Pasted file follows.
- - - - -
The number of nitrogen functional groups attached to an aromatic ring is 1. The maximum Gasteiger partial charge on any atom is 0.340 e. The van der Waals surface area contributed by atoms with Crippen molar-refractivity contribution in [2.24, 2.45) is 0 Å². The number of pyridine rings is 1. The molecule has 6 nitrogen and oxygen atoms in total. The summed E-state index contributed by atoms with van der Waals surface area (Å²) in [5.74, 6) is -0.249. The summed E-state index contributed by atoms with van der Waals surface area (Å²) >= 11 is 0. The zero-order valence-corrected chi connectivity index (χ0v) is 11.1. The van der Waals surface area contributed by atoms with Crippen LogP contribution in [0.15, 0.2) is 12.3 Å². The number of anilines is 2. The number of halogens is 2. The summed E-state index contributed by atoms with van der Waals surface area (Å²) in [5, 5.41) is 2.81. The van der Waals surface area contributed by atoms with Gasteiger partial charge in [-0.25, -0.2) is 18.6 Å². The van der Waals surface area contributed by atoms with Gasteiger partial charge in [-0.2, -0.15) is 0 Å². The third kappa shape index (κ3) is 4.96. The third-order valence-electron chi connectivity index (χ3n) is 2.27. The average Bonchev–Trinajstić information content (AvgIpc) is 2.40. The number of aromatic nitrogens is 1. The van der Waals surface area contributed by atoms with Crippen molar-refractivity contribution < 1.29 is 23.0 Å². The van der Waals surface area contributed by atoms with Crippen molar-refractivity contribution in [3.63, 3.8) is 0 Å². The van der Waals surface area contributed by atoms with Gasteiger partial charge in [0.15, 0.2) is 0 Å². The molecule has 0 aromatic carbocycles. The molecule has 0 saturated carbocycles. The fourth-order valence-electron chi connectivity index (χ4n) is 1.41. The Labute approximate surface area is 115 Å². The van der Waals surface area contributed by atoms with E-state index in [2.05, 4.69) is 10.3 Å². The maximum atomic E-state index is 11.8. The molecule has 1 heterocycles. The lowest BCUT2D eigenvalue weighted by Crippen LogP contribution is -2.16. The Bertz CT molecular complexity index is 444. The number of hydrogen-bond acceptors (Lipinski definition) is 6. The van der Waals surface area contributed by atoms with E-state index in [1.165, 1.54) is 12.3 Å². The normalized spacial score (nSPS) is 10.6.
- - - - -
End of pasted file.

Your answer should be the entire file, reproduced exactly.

The number of nitrogen functional groups attached to an aromatic ring is 1. The maximum Gasteiger partial charge on any atom is 0.340 e. The van der Waals surface area contributed by atoms with Crippen molar-refractivity contribution in [2.24, 2.45) is 0 Å². The number of pyridine rings is 1. The molecule has 6 nitrogen and oxygen atoms in total. The summed E-state index contributed by atoms with van der Waals surface area (Å²) in [5.74, 6) is -0.249. The summed E-state index contributed by atoms with van der Waals surface area (Å²) >= 11 is 0. The zero-order valence-corrected chi connectivity index (χ0v) is 11.1. The van der Waals surface area contributed by atoms with Crippen LogP contribution in [0.15, 0.2) is 12.3 Å². The number of anilines is 2. The number of halogens is 2. The summed E-state index contributed by atoms with van der Waals surface area (Å²) in [5, 5.41) is 2.81. The van der Waals surface area contributed by atoms with Gasteiger partial charge in [-0.25, -0.2) is 18.6 Å². The van der Waals surface area contributed by atoms with Gasteiger partial charge in [-0.2, -0.15) is 0 Å². The third kappa shape index (κ3) is 4.96. The third-order valence-electron chi connectivity index (χ3n) is 2.27. The average Bonchev–Trinajstić information content (AvgIpc) is 2.40. The number of aromatic nitrogens is 1. The van der Waals surface area contributed by atoms with Crippen molar-refractivity contribution < 1.29 is 23.0 Å². The van der Waals surface area contributed by atoms with Crippen molar-refractivity contribution in [3.63, 3.8) is 0 Å². The van der Waals surface area contributed by atoms with Gasteiger partial charge in [0.15, 0.2) is 0 Å². The molecule has 0 aromatic carbocycles. The molecule has 0 saturated carbocycles. The fourth-order valence-electron chi connectivity index (χ4n) is 1.41. The Labute approximate surface area is 115 Å². The van der Waals surface area contributed by atoms with E-state index in [2.05, 4.69) is 10.3 Å². The maximum atomic E-state index is 11.8. The molecule has 1 heterocycles. The lowest BCUT2D eigenvalue weighted by Crippen LogP contribution is -2.16. The Bertz CT molecular complexity index is 444. The number of hydrogen-bond acceptors (Lipinski definition) is 6. The van der Waals surface area contributed by atoms with E-state index in [1.165, 1.54) is 12.3 Å². The normalized spacial score (nSPS) is 10.6.